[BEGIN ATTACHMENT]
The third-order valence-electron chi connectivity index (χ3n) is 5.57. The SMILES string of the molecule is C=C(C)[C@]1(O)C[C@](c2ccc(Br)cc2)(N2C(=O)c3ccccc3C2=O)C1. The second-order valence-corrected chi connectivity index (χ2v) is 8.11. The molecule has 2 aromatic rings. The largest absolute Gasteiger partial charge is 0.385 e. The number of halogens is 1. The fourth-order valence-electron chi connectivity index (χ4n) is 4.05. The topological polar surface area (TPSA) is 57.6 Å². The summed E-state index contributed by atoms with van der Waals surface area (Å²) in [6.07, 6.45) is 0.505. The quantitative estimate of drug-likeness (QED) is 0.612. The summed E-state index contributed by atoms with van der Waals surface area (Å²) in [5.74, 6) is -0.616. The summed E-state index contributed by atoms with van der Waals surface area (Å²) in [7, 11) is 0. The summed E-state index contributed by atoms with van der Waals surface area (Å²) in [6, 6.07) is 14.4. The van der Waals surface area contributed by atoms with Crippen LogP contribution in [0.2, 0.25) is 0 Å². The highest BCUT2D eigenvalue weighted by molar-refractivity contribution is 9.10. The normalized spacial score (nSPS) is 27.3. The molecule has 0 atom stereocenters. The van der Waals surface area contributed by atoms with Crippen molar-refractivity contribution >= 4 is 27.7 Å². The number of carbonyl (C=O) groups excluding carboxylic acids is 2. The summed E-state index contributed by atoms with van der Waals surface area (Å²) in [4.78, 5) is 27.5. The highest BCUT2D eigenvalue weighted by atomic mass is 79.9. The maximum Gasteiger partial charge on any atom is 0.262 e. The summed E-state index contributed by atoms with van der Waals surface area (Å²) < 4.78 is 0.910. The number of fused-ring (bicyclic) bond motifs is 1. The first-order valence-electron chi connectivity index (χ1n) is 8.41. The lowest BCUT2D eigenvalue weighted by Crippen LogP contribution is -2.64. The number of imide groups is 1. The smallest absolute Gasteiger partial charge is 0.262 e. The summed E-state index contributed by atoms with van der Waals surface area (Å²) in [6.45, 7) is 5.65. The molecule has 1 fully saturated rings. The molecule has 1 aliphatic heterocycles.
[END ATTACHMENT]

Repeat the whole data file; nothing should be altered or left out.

The third-order valence-electron chi connectivity index (χ3n) is 5.57. The SMILES string of the molecule is C=C(C)[C@]1(O)C[C@](c2ccc(Br)cc2)(N2C(=O)c3ccccc3C2=O)C1. The second-order valence-corrected chi connectivity index (χ2v) is 8.11. The molecule has 2 aromatic rings. The largest absolute Gasteiger partial charge is 0.385 e. The number of halogens is 1. The fourth-order valence-electron chi connectivity index (χ4n) is 4.05. The topological polar surface area (TPSA) is 57.6 Å². The summed E-state index contributed by atoms with van der Waals surface area (Å²) in [6.07, 6.45) is 0.505. The quantitative estimate of drug-likeness (QED) is 0.612. The summed E-state index contributed by atoms with van der Waals surface area (Å²) in [5.74, 6) is -0.616. The summed E-state index contributed by atoms with van der Waals surface area (Å²) in [7, 11) is 0. The summed E-state index contributed by atoms with van der Waals surface area (Å²) in [6, 6.07) is 14.4. The van der Waals surface area contributed by atoms with Crippen LogP contribution in [0.2, 0.25) is 0 Å². The highest BCUT2D eigenvalue weighted by molar-refractivity contribution is 9.10. The normalized spacial score (nSPS) is 27.3. The molecule has 0 atom stereocenters. The van der Waals surface area contributed by atoms with Crippen molar-refractivity contribution >= 4 is 27.7 Å². The number of carbonyl (C=O) groups excluding carboxylic acids is 2. The summed E-state index contributed by atoms with van der Waals surface area (Å²) in [4.78, 5) is 27.5. The highest BCUT2D eigenvalue weighted by atomic mass is 79.9. The maximum Gasteiger partial charge on any atom is 0.262 e. The summed E-state index contributed by atoms with van der Waals surface area (Å²) < 4.78 is 0.910. The number of fused-ring (bicyclic) bond motifs is 1. The first-order valence-electron chi connectivity index (χ1n) is 8.41. The lowest BCUT2D eigenvalue weighted by Crippen LogP contribution is -2.64. The number of imide groups is 1. The smallest absolute Gasteiger partial charge is 0.262 e. The summed E-state index contributed by atoms with van der Waals surface area (Å²) in [6.45, 7) is 5.65. The molecule has 1 fully saturated rings. The molecule has 1 aliphatic heterocycles.